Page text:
Open science is a scientific knowledge and data reuse accelerator. Its network effects help make reuse available, and, in time, inevitable. The main reasons your work is reused more than some others are that you did great science in your research (followed the methodology, maintained the data, etc.), and you also made this reusable. Nobody really cares which journal or preprint service opened this research to community use. It will be shared and used on its own merits.
Metrics fuel bad behavior
Hyper-competitiveness at the institutional and personal level “crowds out” (Binswanger 2014) science’s intrinsic motivations and promotes quantity over quality, “bad science” (Smaldino and McElreath 2016), and marketable formalism over research needs. Worse, it crowds out scientists who refuse to play the excellence game required by the gamification of reputation in the academy. The “priority rule” of discovery in the academy is really just a method to gamify episodes in the lives of research teams for the reward of individuals against the benefits of discovery for science and the world.
Foray (2004) argues against the claim that personal recognition is required for scientists to rapidly release research results; or that personal ownership of the knowledge contributes to knowledge sharing. “On the contrary, the tournament contexts created by the priority rule, as well as the size of related rewards, tend to encourage bad conduct” (ibid). The production of the public goods of science in these circumstances has become sub-optimal, feeding the goods of reputation metrics instead of the benefits of open demand sharing across the academy.
Competition also feeds the Matthew effect.
“[I]ntense competition also leads to ‘the Matthew effect’…this competition and these rewards reduce creativity; encourage gamesmanship (and concomitant defensive conservatism on the part of review panels) in granting competitions; create a bias towards ostensibly novel (though largely non-disruptive), positive, and even inflated results on the part of authors and editors; and they discourage the pursuit and publication of replication studies, even when these call into serious question important results in the field” (Moore, et al. 2017).
Science loses on all scores. For science, hyper-competitiveness is a race to the bottom that so many institutions are fighting to win using arbitrary metrics as goals. “Competitiveness has therefore become a priority for universities and their main goal is to perform as highly as possible in measurable indicators which play an important role in these artificially staged competitions” (Binswanger 2014).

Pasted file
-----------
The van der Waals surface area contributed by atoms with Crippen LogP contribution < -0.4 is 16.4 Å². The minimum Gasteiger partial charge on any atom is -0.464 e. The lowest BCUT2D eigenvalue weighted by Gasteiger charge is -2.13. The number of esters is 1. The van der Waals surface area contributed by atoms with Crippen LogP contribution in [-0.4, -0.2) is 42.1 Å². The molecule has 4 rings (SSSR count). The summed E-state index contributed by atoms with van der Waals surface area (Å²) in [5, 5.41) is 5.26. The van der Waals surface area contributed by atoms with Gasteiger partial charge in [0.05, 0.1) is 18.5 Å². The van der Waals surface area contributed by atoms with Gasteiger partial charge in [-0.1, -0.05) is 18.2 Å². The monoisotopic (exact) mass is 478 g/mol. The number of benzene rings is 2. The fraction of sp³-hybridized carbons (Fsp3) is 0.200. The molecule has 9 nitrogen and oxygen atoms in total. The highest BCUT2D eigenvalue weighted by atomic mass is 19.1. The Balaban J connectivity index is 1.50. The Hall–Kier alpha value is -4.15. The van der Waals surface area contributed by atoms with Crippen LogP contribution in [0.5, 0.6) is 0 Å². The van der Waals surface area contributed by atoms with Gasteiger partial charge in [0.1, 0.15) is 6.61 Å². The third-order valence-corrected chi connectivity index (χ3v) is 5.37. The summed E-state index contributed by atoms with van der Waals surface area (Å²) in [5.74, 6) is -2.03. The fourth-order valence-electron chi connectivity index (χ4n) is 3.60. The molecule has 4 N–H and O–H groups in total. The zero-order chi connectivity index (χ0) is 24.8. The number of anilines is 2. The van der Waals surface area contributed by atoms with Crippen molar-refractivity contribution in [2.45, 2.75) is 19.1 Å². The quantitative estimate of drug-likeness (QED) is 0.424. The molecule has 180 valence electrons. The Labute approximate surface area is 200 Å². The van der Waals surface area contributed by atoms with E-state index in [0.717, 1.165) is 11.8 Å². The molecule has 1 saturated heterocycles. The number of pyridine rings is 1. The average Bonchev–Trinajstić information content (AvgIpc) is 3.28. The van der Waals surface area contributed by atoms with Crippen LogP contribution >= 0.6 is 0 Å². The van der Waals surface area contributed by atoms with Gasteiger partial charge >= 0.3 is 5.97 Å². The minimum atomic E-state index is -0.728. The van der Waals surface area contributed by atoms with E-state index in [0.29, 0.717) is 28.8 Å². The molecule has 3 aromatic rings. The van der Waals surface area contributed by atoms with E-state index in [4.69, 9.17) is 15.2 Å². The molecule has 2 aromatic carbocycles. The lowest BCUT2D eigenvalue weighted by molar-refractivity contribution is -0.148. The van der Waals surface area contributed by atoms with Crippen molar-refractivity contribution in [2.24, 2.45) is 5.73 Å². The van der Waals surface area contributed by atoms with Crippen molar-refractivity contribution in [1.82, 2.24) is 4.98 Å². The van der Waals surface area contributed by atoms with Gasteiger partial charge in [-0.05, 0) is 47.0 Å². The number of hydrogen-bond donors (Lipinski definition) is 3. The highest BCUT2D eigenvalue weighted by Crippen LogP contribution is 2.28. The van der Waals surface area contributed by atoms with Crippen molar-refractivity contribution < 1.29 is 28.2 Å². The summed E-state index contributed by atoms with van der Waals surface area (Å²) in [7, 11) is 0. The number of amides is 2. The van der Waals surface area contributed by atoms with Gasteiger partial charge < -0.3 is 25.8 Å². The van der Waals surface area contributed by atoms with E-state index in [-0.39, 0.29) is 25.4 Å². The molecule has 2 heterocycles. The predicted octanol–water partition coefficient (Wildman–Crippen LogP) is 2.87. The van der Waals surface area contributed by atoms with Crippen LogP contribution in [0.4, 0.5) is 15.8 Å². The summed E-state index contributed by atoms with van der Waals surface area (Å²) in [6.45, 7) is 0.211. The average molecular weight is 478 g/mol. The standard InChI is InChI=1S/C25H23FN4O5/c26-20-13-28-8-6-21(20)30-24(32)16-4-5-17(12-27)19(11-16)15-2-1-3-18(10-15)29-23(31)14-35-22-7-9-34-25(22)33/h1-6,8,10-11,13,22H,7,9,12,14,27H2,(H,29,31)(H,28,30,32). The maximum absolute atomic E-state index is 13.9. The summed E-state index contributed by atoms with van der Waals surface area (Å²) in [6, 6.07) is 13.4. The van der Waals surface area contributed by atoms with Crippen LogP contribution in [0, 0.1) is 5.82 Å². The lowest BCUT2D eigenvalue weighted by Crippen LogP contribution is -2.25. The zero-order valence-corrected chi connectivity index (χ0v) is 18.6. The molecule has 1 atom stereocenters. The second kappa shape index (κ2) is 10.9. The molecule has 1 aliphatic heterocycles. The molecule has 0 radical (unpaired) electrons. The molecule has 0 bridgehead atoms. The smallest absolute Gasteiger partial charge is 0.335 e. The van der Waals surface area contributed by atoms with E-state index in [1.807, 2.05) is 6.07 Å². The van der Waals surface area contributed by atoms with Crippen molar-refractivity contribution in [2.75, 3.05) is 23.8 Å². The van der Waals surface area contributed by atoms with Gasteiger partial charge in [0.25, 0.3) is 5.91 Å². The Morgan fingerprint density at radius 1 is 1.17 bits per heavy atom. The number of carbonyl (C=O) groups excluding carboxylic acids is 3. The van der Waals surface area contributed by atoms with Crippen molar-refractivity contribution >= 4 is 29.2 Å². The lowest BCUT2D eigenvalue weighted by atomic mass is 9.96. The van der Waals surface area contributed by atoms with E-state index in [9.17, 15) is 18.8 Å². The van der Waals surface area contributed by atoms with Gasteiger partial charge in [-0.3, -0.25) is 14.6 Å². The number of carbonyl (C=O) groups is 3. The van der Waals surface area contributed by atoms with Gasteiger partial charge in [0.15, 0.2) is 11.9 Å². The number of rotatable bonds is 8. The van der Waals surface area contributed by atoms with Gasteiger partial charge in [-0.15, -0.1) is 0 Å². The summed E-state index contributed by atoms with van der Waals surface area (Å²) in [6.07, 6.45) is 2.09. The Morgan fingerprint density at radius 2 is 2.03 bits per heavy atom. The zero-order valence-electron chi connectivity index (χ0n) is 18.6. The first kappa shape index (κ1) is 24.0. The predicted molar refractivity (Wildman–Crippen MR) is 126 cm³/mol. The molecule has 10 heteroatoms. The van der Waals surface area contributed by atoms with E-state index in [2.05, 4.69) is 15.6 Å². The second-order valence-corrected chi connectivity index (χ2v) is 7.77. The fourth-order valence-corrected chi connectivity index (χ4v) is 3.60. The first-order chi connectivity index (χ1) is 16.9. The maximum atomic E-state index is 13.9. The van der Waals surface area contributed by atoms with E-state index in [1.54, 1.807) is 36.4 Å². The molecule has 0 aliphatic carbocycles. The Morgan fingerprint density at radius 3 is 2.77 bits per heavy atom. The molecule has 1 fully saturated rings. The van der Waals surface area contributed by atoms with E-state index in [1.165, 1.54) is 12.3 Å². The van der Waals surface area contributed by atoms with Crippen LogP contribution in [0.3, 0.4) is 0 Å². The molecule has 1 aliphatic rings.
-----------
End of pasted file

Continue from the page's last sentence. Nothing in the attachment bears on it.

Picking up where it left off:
Look instead for the internal goods of science
The notion that a university can increase managerial control over research practices using performance-based funding schemes, and so to capture year-by-year productivity gains, has been tried in various places around the globe. But the practice of top-down, goal-driven, productivity management translates poorly from the commercial world (where this is also failing) into the academy. Metrics applied in this manner are highly susceptible to Goodhart’s law, and subsequent gaming attempts.
The best incentives for better science are those goods internal to the professional practices of doing science. Governance practices that open up more avenues for sharing and knowing anchor science inside its own praxis. There is an authentic “meritocracy,” here, not the artificial sort claimed by prestigious organizations. A fluid, dynamic, emergent shared sense of where new knowing is being forged.
In the interconnected intellectual rooms of online science communities, the acceleration of knowing and discovery through access to open shared resources, active, global collaborations, and diverse team-building assembles shared intelligence to solve wicked problems. There is no organizational strategic plan, no business model, no tactical hiring that can match open innovation collaboratives that push the boundaries and change the rules of their infinite playing together. The merit belongs to the team, and to the work. What the scientists get is the joy and wonder of a lifetime of science play.
Replacing metric-game awards with universal badges
The notion of using open digital badges to acknowledge certain practices and learning achievements has been circulating in the open science endeavor for more than a decade. Over these years, this has become a perennial “near future” augmentation/implementation of how open science can recognize and reward practices and skills.
Instead of using game-able metrics that rank individuals as though they were in a race, badges can promote active learning, current standards, professional development, and research quality assurance. The transition from arbitrarily scarce reputation markers (impact metrics, prizes, awards) to universally available recognition markers also helps to level the ground on which careers can be built across the global republic of science. Every scientist who wants to take the time and effort to earn a badge for achieving some level of, say, research-data reusability, or graduate-student mentorship, can then show off this badge to the world. Every student/scientist who acquires a specific skill (R programming, software reusability, statistics, etc.) can add a new badge to their CV. Perhaps, the “Fellows” of learned societies will one day include everyone who has acquired the necessary, open badges.